In this provocative and inspiring book, Malcolm Gladwell examines everyone from business giants to scientific geniuses, sports stars to musicians, and reveals what they have in common. He looks behind the spectacular results, the myths and the legends to show what really explains exceptionally successful people. Gladwell argues that, when we try to understand success, we normally start with the wrong question. We ask "what is this person like?" when we should really be asking "where are they from?" The real secret of success turns out to be surprisingly simple, and it hinges on a few crucial twists in people's life stories - on the culture they grow up in and the way they spend their time. What does Bill Gates have in common with the Beatles? How does your IQ relate to your salary? What can a linguist tell us about airline safety? How does the way your child speaks to an adult affect their success in life? What do rice paddies have to do with maths results? And how can you predict a maths star without even making them take a test? Malcolm Gladwell has the answers. This book really will change the way you think about your life. And it will challenge you to make the most of your own potential.
Amazon Best of the Month, November 2008: Now that he's gotten us talking about the viral life of ideas and the power of gut reactions, Malcolm Gladwell poses a more provocative question in Outliers: why do some people succeed, living remarkably productive and impactful lives, while so many more never reach their potential? Challenging our cherished belief of the "self-made man," he makes the democratic assertion that superstars don't arise out of nowhere, propelled by genius and talent: "they are invariably the beneficiaries of hidden advantages and extraordinary opportunities and cultural legacies that allow them to learn and work hard and make sense of the world in ways others cannot." Examining the lives of outliers from Mozart to Bill Gates, he builds a convincing case for how successful people rise on a tide of advantages, "some deserved, some not, some earned, some just plain lucky."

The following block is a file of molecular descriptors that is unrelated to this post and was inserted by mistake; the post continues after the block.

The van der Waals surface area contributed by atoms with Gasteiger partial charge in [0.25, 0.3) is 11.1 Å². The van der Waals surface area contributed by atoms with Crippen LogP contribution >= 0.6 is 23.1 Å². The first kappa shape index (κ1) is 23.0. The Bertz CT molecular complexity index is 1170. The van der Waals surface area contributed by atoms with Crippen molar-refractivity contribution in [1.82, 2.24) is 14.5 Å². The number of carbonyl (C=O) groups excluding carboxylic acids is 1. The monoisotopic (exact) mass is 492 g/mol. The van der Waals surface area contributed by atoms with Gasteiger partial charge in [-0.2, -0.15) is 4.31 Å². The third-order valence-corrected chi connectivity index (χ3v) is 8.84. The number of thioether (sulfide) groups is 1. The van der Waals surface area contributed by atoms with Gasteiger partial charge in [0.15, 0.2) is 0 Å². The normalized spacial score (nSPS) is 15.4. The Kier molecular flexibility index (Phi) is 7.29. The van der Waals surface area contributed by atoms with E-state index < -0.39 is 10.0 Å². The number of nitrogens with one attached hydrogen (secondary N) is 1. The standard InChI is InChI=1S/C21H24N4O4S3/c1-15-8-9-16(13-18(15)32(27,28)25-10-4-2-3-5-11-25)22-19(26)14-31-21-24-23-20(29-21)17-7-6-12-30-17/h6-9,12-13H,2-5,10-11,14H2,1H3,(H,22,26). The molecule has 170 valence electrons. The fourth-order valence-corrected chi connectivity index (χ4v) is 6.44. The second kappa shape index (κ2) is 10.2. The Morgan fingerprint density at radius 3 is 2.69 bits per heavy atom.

Outliers can be enjoyed for its bits of trivia, like why most pro hockey players were born in January, how many hours of practice it takes to master a skill, why the descendents of Jewish immigrant garment workers became the most powerful lawyers in New York, how a pilots' culture impacts their crash record, how a centuries-old culture of rice farming helps Asian kids master math. But there's more to it than that. Throughout all of these examples--and in more that delve into the social benefits of lighter skin color, and the reasons for school achievement gaps--Gladwell invites conversations about the complex ways privilege manifests in our culture. He leaves us pondering the gifts of our own history, and how the world could benefit if more of our kids were granted the opportunities to fulfill their remarkable potential. --Mari Malcolm